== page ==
As balance weights have not been provided, some kind of binding arrangement must be used to keep the sash in place. There are little eccentric arrangements sold for this purpose. The bottom of the sash should fit tightly against the sill, and a piece of rubber weatherstrip should be tacked on the sill to bear against the sash and prevent from running down between the sill and sash. The partitions are single, of 7/8" matched stock, finished both sides. They are held in place by a quarter-round molding each side, both top and bottom. The lines of the partitions are marked out on the deck, making the middle one just inside the strongback under the roof beams. The inner quarter-round is nailed down, and the sheathing nailed to it and the floor. The outside molding is put on after the partition is all up. This partition ought to extend up to the roof, and be fitted around the beams. At the doors short pieces are used above, and the opening trimmed out to fit the door. Care must be taken not to drive any nails through the roof to cut the canvas. There are also moldings in the corner between the partitions and the side sheathing. An ornamental molding like the one already run at the side under the beams, if carried around the partitions at the same height, will take away the bare effect, and add to the appearance. The openings for the doors in the partitions have to be fitted with casings the same as the windows. These are about 5" wide, except that the outside casing projects about an inch into the opening, making a jamb for the door to shut against. The door-sill is about 6" wide, beveled off on the sides, and joined to the molding already put around the bottom of the partitions. The doors can be hung, using butt hinges, which do not show. Some kind of latch or knob should be fitted, to hold the doors shut, and locks if desired.

The hatches in the deck are trimmed out about 2' square, cutting out the top layer first and allowing the lower layer to project 1" to support the cover. The cover is made of two layers, the upper one of the same stock as the floor boards, and cut to fit accurately. The lower layer is nailed across the upper, and the two being crossed, the cover cannot warp. A sunken handle or ring should be attached for lifting.

The stairs to the roof run from about the middle of the boat diagonally up to the opposite side of the opening above. They are made of two planed 2" planks about 8" wide, resting on the deck and against the edge of the opening. The steps are about 8" apart, dividing the distance equally. A cleat about 2" wide is nailed under each end of each step to support it. If thought necessary, a hand-rail on the outer edge of the stairs can be provided.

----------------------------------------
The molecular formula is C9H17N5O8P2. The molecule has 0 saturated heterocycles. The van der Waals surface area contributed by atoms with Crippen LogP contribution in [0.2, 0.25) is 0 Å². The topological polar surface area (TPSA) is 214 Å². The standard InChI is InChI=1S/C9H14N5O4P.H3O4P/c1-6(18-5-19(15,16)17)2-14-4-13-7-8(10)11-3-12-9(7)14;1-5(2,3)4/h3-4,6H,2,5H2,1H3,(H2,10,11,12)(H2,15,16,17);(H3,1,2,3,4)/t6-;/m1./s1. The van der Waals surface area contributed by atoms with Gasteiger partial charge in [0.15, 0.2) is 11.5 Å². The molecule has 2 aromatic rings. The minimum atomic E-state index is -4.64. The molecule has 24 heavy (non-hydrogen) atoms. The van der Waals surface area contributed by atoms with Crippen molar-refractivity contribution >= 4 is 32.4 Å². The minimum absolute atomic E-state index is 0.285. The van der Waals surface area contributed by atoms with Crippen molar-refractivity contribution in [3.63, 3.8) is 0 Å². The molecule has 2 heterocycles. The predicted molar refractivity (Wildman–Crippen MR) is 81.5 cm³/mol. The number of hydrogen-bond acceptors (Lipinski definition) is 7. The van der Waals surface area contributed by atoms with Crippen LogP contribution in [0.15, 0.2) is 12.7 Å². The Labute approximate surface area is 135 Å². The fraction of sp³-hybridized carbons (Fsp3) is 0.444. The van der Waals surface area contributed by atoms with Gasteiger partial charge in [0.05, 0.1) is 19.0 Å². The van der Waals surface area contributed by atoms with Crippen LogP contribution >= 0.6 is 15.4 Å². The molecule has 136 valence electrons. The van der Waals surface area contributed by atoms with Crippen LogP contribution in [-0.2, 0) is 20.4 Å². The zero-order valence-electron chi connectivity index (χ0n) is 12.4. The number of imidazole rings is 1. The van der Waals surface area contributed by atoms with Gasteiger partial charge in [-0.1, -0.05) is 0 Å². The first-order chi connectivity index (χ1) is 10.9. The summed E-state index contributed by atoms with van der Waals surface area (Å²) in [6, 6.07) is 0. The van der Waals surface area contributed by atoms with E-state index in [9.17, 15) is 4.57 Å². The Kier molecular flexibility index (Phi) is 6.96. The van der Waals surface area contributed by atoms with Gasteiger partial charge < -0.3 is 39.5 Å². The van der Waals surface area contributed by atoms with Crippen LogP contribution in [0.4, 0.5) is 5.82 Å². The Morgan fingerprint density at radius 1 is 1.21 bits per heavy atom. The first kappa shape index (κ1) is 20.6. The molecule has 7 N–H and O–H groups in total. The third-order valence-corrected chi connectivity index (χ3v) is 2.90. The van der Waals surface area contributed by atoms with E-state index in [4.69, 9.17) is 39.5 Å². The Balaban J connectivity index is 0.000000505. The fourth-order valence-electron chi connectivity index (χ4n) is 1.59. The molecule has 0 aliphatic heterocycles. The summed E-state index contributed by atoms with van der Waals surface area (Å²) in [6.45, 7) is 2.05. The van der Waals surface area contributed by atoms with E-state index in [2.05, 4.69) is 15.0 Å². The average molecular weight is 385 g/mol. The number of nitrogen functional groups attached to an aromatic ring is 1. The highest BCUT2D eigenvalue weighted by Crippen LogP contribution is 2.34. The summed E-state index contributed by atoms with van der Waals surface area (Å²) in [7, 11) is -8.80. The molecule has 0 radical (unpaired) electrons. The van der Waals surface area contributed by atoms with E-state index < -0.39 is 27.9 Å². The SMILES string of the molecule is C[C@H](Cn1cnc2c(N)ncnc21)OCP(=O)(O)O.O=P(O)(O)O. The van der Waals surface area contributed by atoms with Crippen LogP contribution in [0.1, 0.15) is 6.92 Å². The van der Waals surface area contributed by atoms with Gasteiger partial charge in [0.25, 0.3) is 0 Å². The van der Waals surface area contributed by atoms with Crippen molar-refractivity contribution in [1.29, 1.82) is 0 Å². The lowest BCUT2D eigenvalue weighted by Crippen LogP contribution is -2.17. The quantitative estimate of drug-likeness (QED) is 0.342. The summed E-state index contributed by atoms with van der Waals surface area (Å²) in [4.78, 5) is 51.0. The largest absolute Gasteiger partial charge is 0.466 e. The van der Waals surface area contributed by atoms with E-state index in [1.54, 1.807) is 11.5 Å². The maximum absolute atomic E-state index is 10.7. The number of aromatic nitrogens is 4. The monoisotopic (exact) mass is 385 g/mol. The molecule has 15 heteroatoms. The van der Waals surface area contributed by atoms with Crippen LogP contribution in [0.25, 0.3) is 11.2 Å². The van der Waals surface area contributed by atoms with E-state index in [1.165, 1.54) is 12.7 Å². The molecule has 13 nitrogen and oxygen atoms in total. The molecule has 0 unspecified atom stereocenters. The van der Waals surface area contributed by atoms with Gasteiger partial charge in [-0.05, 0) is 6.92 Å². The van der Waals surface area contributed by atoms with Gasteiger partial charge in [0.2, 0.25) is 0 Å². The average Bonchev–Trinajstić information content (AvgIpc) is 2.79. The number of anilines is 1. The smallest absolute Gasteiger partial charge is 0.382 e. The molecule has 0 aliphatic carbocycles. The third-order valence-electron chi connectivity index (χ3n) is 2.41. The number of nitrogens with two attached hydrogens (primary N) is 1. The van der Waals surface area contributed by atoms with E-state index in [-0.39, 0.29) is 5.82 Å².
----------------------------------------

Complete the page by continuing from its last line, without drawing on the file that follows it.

The railings are 2" x4" planed joists, with a post of the same material every three or four feet apart. They are about 3' high, and should run around the top of the house, around the opening for the stairs and around the decks at the ends. The posts at every corner are braced with a diagonal brace or a bracket of iron fastened into the corner. It will be necessary to nail these posts through the canvas to the deck, and care must be taken not to injure the canvas more than necessary. These parts should also be placed just over a roof beam when possible. At the after end a piece of rail about 3' long should be hinged to allow a landing-place.

Some arrangement must be made for mooring the boat, cither ringbolts or bitts, one near each corner. If the former are used, they should be driven through a deck beam, and have a nut screwed up tight on the underside. A tight-fitting washer should be slipped on first to bear on the canvas and prevent tearing.

The bitts are rather more satisfactory on the whole. They are made of pieces of timber about 4" square, running through the deck and fastened to the bottom timbers. The top end is about 10" above the deck, and is champhered off, as in Fig. 15. A 3/4 rod is driven through and allowed to project about 5 inches each side. Either arrangement must be strongly made, as there is considerable strain in a heavy wind and in towing. Another and probably easier way of doing this is to make cleats out of oak or other strong wood, about 12" long and 4 high. These are bolted down to the deck with two bolts each, one bolt passing through a beam. If preferred, these can be purchased at a ship chandler's, in either iron or wood.

An awning framework is made of 2" square spruce. There is an upright in each forward corner of the forward deck, a few inches shorter than the height of the house; there is a piece of similar size connecting the tops of these uprights, and also a piece extending back to and fastened to the house. This makes a framework on which the awning will lie evenly. Or a rather neater frame is one of galvanized iron pipe, which is readily done, and is not expensive. An ornamental awning of striped duck will add to the attractiveness of the boat.

The house, as soon as completed, must be painted on the outside, and should have two coats, leaving a third to put on just before launching. The inside may be painted or finished natural, as desired; the latter is perhaps the best, as it is more durable. The surface should be first treated with a coat of oil, and then whatever finish is desired, put on after that. There are several kinds of oil finishes on the market, or shellac and varnish can be used. The canvas on the roofs and decks must be kept well painted, so that the wear will come on the paint and not on the canvas, as this would soon wear it through and cause leaks.